As we said goodbye to 2018, it’s important to take a moment to reflect on the year and what it meant for the resurgent Los Angeles Lakers.
As a franchise that spent the past five seasons struggling to rebuild as the retirement of Kobe Bryant ushered in a new era, 2018 saw the franchise create an identity and strategy that would ultimately put them back in the mix in the Western Conference.
The following are the top five Lakers moments of the past year in no particular order.
Lakers sign JaVale McGee Los Angeles didn’t wow anyone with the signing of McGee to a minimum contract in July. The veteran center had spent his last two years winning championships as a role player with the Golden State Warriors, but had averaged less than 10 minutes per game.
Replacing Brook Lopez, who had a solid 17-18 seasons for the Lakers, with McGee, appeared to be a questionable decision. As it turns out, Lakers president of basketball operations Magic Johnson and general manager Rob Pelinka knew exactly what they were doing.
McGee has proven to be one of the best bargains of the summer as he has established himself as an elite lob target and a major deterrent at the rim, blocking 2.6 blocks per game in just over 23 minutes. He also didn’t bat an eye when the Lakers brought in Tyson Chandler to take on some of the minutes in the middle, instead relishing in the team’s ability to have a true big on the floor at all times.
It was a move that didn’t receive much fanfare at the time, but signing McGee was certainly one of the best decisions made by the front office in 2018.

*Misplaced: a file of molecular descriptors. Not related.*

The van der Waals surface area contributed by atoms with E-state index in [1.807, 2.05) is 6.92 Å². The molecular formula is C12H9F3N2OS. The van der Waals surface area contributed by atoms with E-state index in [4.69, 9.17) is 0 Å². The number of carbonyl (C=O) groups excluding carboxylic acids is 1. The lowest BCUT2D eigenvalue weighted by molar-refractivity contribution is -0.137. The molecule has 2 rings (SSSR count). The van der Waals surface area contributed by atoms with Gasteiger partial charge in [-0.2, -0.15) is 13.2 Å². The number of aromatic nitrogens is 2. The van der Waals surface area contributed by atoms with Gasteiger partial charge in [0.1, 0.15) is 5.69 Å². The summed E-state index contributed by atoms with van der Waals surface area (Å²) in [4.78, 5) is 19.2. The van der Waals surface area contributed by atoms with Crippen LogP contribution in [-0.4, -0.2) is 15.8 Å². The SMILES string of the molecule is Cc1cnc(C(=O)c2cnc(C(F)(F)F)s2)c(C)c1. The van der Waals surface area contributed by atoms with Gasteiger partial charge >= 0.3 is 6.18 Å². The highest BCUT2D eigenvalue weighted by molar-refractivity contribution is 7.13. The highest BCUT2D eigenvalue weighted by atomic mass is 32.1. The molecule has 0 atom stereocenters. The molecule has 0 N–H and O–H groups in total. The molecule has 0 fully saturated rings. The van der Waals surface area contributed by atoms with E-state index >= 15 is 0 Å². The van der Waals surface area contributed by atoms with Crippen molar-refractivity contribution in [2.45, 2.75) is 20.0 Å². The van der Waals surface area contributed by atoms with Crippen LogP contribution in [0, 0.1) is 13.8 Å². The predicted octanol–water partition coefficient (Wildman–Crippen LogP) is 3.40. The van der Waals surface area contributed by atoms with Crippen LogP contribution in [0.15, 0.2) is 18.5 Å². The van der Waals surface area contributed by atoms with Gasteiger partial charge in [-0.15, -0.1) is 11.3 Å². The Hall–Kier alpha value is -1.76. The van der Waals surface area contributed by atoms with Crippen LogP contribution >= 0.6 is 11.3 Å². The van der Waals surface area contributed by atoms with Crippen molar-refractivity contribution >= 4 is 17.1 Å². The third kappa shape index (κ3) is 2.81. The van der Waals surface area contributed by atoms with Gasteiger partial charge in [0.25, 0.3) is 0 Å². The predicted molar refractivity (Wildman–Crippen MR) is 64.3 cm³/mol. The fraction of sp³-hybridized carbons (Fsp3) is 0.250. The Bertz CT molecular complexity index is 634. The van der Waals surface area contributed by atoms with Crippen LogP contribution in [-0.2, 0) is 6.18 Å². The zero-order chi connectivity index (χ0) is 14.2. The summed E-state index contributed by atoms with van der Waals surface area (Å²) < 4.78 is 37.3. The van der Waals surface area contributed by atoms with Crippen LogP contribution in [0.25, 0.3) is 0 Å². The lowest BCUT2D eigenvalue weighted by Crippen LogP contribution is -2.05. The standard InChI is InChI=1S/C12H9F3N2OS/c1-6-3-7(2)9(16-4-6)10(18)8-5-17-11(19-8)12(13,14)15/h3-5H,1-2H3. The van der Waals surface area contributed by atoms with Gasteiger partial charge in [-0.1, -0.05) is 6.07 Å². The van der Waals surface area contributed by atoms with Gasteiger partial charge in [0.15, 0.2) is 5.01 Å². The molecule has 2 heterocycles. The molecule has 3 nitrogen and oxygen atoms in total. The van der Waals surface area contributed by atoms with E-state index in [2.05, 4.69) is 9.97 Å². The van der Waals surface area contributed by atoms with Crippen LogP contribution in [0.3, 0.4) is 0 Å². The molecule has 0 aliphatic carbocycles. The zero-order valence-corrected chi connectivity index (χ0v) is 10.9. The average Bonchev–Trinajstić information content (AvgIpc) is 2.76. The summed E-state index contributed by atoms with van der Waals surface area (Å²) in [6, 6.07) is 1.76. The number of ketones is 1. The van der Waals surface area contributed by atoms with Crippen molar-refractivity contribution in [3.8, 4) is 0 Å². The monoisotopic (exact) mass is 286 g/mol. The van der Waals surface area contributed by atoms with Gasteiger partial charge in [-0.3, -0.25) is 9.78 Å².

Lakers Defeat Warriors on Christmas: This one barely sneaks in at the tail end of 2018, but what a Christmas gift it was for fans. During the offseason, LeBron James was criticized for joining a Lakers filled with so many young players. The thought was that, even with James’ immense talent, the team wouldn’t be ready to compete.
With that in mind, the Lakers’ success against the title-favorite Warriors on Christmas showed that perhaps the young core is more ready than most thought, particularly since the win came with James sidelined for much of the second half due to a groin injury.
The Lakers had jumped out to an early lead and were up by 15 at halftime but a Warriors run, and James’ injury, allowed the lead to be cut to just two with a few minutes left in the third. All the momentum was on the side of Golden State, but the Lakers dug deep and managed to not only withstand the Warriors attack but also go on a massive run of their own, blowing out the defending champs.
It was an improbable statement win for the Lakers, and one that made Christmas a little more merry.
Trade Jordan Clarkson and Larry Nance Jr to CLE for Isaiah Thomas, Channing Frye, and 1st Round Pick: Since the arrival of Johnson, the Lakers have proven to be aggressive on the trade market, and 2018 was no different.
At the trade deadline, they pulled off quite the coup, sending Larry Nance Jr. and Jordan Clarkson to the Cleveland Cavaliers in exchange for Channing Frye, Isaiah Thomas, and a first-round pick, which would eventually be used to select Moritz Wagner.